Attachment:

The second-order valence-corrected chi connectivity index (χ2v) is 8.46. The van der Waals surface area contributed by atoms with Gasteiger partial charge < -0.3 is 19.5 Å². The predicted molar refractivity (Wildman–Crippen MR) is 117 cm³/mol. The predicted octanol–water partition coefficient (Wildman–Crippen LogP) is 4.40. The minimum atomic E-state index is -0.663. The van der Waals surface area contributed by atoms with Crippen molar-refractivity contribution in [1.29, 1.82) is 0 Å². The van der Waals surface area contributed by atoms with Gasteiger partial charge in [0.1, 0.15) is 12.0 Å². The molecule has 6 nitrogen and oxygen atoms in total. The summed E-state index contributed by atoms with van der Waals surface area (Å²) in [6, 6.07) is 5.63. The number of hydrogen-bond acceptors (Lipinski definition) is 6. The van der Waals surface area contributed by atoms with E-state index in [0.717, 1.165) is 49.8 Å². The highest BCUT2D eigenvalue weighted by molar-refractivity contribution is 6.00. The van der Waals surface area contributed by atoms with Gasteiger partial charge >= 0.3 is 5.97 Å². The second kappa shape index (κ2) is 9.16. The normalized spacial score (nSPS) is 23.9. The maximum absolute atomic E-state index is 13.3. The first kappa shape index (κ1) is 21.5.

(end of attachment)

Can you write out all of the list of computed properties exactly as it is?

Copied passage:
The second-order valence-corrected chi connectivity index (χ2v) is 8.46. The van der Waals surface area contributed by atoms with Gasteiger partial charge < -0.3 is 19.5 Å². The predicted molar refractivity (Wildman–Crippen MR) is 117 cm³/mol. The predicted octanol–water partition coefficient (Wildman–Crippen LogP) is 4.40. The minimum atomic E-state index is -0.663. The van der Waals surface area contributed by atoms with Crippen molar-refractivity contribution in [1.29, 1.82) is 0 Å². The van der Waals surface area contributed by atoms with Gasteiger partial charge in [0.1, 0.15) is 12.0 Å². The molecule has 6 nitrogen and oxygen atoms in total. The summed E-state index contributed by atoms with van der Waals surface area (Å²) in [6, 6.07) is 5.63. The number of hydrogen-bond acceptors (Lipinski definition) is 6. The van der Waals surface area contributed by atoms with E-state index in [0.717, 1.165) is 49.8 Å². The highest BCUT2D eigenvalue weighted by molar-refractivity contribution is 6.00. The van der Waals surface area contributed by atoms with Gasteiger partial charge >= 0.3 is 5.97 Å². The second kappa shape index (κ2) is 9.16. The normalized spacial score (nSPS) is 23.9. The maximum absolute atomic E-state index is 13.3. The first kappa shape index (κ1) is 21.5.